As PAH Science Advances, Trial Design Comes Under Microscope


Investigators are considering how best to interpret the results of potential new therapies.

The science of pulmonary arterial hypertension (PAH) has advanced significantly in recent years. However, as the push for new and better therapies gains momentum, clinical trial investigators are thinking long and hard about how best to demonstrate and interpret patient improvement.

One issue has to do with the question of which end points are best to meaningfully track patient responses to therapies.

Marius Hoeper, MD, of Germany’s Hannover Medical School, said in clinical practice, physicians tend to use a variety of measures to track patient improvement.

“PH physicians usually take a holistic view,” he said, “i.e., they consider the broad picture.”

That broad picture includes everything from patient’s exercise capacity, assessed by 6-minute walking distance (6MWD); to serum levels of N-terminal pro–B-type natriuretic peptide (NT-proBNP); to right heart function; and simply how the patient feels.

In clinical trials, though, figuring out the best way to track patient improvement across a broad study population is more complicated—and even more critical.

Michael Lewis, MD, who directs respiratory care services at the Cedars Sinai Medical Center, in Los Angeles, said there are currently two primary end points the Food and Drug Administration (FDA) will accept. One is 6MWD, the other is time to clinical worsening, which measures the time between therapy administration and clear signs of worsening like death, hospitalization, or the need to escalate therapy.

However, he said time to clinical worsening is used less often in clinical trials, because you generally need a larger patient population and a longer time frame in order to accurately capture it.

“In some of the earlier studies, they only went about 12 to 16 weeks,” he explained. “ that's not a lot of time to show that.”

The phase III trial of sotatercept (Winrevair), for which Hoeper was the corresponding author, used 6MWD as its primary end point, and time to clinical worsening as a secondary end point. However, they also used a newer end point—multicomponent improvement—as one of their secondary end points.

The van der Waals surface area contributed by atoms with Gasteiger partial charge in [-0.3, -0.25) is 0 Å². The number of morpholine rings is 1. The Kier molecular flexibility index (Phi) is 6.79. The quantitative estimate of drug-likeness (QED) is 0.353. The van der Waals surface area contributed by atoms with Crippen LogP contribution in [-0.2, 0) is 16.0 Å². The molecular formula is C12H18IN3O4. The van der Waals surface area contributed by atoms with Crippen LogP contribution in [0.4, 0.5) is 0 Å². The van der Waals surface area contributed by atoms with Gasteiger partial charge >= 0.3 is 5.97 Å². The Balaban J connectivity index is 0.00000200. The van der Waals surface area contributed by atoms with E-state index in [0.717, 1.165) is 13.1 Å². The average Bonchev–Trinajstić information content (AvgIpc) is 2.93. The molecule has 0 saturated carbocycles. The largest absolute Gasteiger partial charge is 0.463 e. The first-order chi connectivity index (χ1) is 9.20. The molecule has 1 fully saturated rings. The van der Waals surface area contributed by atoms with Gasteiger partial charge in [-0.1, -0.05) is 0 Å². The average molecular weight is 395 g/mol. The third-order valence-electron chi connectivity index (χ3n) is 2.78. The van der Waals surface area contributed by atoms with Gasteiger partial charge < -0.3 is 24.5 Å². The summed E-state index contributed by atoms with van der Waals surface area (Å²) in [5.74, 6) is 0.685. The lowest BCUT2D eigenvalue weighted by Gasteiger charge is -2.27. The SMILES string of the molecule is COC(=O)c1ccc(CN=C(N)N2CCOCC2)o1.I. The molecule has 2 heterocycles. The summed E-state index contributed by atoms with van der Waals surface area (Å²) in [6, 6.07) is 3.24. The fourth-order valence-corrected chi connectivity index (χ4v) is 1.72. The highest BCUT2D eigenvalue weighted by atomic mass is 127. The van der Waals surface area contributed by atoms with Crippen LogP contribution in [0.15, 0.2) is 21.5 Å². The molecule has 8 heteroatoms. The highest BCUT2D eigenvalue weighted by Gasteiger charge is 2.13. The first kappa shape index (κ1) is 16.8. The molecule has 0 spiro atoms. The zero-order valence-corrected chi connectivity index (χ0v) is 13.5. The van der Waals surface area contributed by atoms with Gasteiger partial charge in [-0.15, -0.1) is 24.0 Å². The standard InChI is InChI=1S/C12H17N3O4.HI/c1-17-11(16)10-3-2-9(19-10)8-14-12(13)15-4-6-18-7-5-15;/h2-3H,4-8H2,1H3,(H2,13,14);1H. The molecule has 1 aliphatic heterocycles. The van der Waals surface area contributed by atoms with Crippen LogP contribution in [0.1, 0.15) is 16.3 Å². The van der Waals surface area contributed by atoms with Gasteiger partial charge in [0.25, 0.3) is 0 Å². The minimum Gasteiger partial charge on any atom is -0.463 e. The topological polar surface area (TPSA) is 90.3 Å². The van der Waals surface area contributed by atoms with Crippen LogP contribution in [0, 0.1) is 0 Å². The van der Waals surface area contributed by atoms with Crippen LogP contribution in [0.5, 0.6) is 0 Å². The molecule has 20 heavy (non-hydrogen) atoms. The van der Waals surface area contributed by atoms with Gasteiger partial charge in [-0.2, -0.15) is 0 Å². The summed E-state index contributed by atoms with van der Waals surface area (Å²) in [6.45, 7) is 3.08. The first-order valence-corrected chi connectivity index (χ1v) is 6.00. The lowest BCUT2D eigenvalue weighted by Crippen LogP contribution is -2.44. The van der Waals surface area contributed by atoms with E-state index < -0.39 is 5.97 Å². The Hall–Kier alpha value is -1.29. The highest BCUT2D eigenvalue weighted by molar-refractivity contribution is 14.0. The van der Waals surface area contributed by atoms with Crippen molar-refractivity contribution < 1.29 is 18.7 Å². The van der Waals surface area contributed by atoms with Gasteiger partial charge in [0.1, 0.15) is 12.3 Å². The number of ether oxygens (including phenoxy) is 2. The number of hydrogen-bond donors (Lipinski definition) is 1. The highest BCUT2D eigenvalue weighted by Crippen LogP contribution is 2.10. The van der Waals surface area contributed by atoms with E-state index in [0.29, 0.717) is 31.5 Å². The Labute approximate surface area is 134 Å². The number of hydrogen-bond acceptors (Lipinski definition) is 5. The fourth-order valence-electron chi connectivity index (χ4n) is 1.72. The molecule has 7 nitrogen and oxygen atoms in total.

In the trial, multicomponent improvement was measured by the percentage of patients who met criteria for improvement in 6MWD, maintenance or achievement of an NT-proBNP level under 300 pg per milliliter, and improvement in World Health Organization (WHO) functional class. Hoeper said these variables reflect functional capacity and right ventricular strain.

“At the same time, these variables are powerful predictors of outcomes,” he said.

However, Hoeper added that the multicomponent improvement end point remains an “arbitrary” measure, in the sense that it has not been fully validated and is not accepted by the FDA as a primary end point.

Lewis is currently investigating a potential cell-based therapy for PAH. He said a different issue of trial design is generating interest.

“What’s being emphasized a lot now is the issue of responders and non-responders,” he said.

While a trial might have positive data in terms of the overall number of people who respond to a particular therapy, Lewis said the picture might actually be more complicated.

“If you look at it in tremendous detail, there are going to be groups of patients that are great responders, groups that are modest responders, and groups that don't respond or actually do worse,” he said. “The pendulum is swinging towards trying to identify who are—quote—‘significant’ responders.”

Gaining a better understanding of which patients respond most strongly to which types of therapies could pave the way for more personalized approaches to PAH care, he said. That will be an increasingly important topic and more studies are published and more therapies are approved.

In the meantime, decisions about which therapies work best for which patients will depend on doctor-patient conversations and ultimately how the patient feels about particular therapies. Lewis said for most patients, exercise capacity remains one of the biggest signs of improvement, or deterioration.

As for the multicomponent improvement end point, Hoeper said there has not been much in the way of studies designed to validate the end point. He said it has been used occasionally, but does not seem to be gaining traction.

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